In my previous post on migrations i wrote that “…they are not covered in any of the basic books on RoR”. Well, this statement does not hold anymore, since Agile Web Development with Rails, 2nd ed. is already creating the models with migrations.
While the last part of the post (why are migrations so cool) is still up-to-date, they way of creating migrations is different from 1.1 on, so i have decided to review the topic and add some new points, too.
Migrations are now created automatically with the model
In my previous post, i have been creating the migration manually with the command
ruby script/generate migration ProductMigration
However, as of Rails 1.1, you don’t have to do this anymore. When you generate the model (let’s stick with the Product model as an example) the migration is automatically generated:
ruby script/generate model Product ... ... #some lines omited ... create db/migrate/001_create_products.rb
Now you can edit the file db/migrate/001_create_products.rb to contain something like this:
class ProductMigration < ActiveRecord::Migration def self.up create_table :products do |table| table.column :title, :string table.column :description, :text table.column :image_url, :string end (rest of the file omited)
To update the database. That's even easier than in the previous versions of rails!
Valid column data types and possible options
Valid columns are:
integer, float, datetime, date, timestamp, time, text, string, binary and boolean.
Valid column options:
- limit ( :limit => â€œ50â€ )
- default (:default => â€œblahâ€ )
- null (:null => false implies NOT NULL)
string is the equivalent of varchar(255), so if you would like to have a string column (called title) of length 100 instead of 255, with default value 'Some title' and to forbid NULL value, you have to type
table.column :title, :string, :limit => 100, :default => "Some title", :null => false
Generating test data
I am quite sure you know the situation when you want to test something quickly and you waste precious time to generate some test data, which you trash after the testing just to find yourself in the same situation later?
Well, migrations can help you to prevent headaches because of this, too. Here is how:
ruby script/generate migration create_test_data Create db/migrate/002_create_test_data.rb
You can create test data inside the migration file like this:
class ProductMigration < ActiveRecord::Migration def self.up Product.create(:title => 'My cool book about the meaning of life', :description => '42', :image_url => /images/cool_book42.png)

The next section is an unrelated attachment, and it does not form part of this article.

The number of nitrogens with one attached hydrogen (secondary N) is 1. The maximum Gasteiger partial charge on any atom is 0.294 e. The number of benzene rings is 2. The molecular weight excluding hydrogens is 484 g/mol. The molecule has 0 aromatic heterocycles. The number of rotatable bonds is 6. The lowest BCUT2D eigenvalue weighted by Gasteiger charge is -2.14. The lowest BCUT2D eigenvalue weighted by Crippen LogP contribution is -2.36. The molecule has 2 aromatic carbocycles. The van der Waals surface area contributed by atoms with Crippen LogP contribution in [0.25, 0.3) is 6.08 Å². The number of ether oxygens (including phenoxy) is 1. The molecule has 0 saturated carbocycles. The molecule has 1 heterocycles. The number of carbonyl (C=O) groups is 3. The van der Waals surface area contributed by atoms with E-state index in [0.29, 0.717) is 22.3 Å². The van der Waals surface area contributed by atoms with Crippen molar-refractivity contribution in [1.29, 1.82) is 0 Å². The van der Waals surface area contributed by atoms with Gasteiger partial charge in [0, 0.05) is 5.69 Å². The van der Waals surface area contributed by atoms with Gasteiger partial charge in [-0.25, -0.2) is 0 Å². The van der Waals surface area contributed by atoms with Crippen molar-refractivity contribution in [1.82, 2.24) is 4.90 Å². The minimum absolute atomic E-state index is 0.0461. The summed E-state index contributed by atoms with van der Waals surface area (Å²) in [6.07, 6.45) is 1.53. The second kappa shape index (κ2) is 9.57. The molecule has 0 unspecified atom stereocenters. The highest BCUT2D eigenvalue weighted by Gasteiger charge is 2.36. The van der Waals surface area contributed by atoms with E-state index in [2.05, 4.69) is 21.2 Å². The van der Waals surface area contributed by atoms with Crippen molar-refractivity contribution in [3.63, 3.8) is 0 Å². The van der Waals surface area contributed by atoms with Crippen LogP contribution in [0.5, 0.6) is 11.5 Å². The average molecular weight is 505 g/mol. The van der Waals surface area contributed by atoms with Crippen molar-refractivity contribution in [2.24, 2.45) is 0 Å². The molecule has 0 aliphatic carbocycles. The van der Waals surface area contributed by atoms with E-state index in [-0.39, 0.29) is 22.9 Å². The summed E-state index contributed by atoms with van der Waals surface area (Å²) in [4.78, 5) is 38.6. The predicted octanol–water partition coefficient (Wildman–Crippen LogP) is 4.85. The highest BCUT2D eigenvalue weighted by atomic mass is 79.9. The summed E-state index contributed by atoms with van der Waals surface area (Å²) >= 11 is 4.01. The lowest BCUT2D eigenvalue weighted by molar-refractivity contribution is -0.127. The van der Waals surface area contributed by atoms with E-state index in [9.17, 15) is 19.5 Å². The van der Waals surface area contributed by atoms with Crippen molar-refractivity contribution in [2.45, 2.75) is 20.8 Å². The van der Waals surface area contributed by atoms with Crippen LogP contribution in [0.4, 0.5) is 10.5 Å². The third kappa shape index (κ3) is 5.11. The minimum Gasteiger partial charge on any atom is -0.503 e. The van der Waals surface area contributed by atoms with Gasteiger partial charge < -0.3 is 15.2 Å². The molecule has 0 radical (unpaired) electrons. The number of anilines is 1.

You can now commit this migration to the RCS you are using, and modify/add more test data later.
The other advantage is that your colleagues won't spend time writing dummy test data either: they can just check out this migration and happily use the provided tests.
If this is still not enough for you...
You can write SQL statements inside the migrations. For example:
execute "alter table items add constraint fk_items_products foreign key (product_id) references products(id)"
However, use this with care since you have to write native DDL statements, which violates one of the fundamental 'cool factors' of migrations: independence from DB vendors.
The Agile Web Development with Rails, 2nd ed can be considered as the Rails bible and since it is promoting migrations as the definitive way to handle your DB issues, i think migrations will become (in fact the already did for lots of people) the state of the art. After using them for a while and enjoying the power and flexibility they provide without having significant drawbacks, i don't really see why should one not use them in the future.
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using migration, how do I change a column type. For example, I did this: add_column :products, :price, :decimal. Now I want decimal to be of type float.
Somewhat late reply but you can use:
changecolumn(tablename, column_name, type, options)
There is a really useful Rails Migrations cheatsheet in printable PDF format available for download here: Rails migrations cheatsheet reference